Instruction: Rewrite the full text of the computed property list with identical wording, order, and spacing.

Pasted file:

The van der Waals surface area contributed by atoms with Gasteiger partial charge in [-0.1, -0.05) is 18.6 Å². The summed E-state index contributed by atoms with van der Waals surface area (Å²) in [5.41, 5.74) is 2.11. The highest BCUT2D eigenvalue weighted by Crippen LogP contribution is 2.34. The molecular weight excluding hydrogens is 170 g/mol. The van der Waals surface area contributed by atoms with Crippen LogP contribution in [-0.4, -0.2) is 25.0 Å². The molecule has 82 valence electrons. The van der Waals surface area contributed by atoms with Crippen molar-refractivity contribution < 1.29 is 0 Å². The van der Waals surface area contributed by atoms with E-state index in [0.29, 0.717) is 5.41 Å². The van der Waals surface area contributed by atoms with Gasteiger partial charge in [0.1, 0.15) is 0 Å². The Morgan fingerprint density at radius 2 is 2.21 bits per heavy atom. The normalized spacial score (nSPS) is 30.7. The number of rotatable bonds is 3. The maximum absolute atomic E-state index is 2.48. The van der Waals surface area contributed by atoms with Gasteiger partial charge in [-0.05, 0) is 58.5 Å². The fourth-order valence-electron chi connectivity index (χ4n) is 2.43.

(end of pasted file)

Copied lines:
The van der Waals surface area contributed by atoms with Gasteiger partial charge in [-0.1, -0.05) is 18.6 Å². The summed E-state index contributed by atoms with van der Waals surface area (Å²) in [5.41, 5.74) is 2.11. The highest BCUT2D eigenvalue weighted by Crippen LogP contribution is 2.34. The molecular weight excluding hydrogens is 170 g/mol. The van der Waals surface area contributed by atoms with Crippen LogP contribution in [-0.4, -0.2) is 25.0 Å². The molecule has 82 valence electrons. The van der Waals surface area contributed by atoms with Crippen molar-refractivity contribution < 1.29 is 0 Å². The van der Waals surface area contributed by atoms with E-state index in [0.29, 0.717) is 5.41 Å². The van der Waals surface area contributed by atoms with Gasteiger partial charge in [0.1, 0.15) is 0 Å². The Morgan fingerprint density at radius 2 is 2.21 bits per heavy atom. The normalized spacial score (nSPS) is 30.7. The number of rotatable bonds is 3. The maximum absolute atomic E-state index is 2.48. The van der Waals surface area contributed by atoms with Gasteiger partial charge in [-0.05, 0) is 58.5 Å². The fourth-order valence-electron chi connectivity index (χ4n) is 2.43.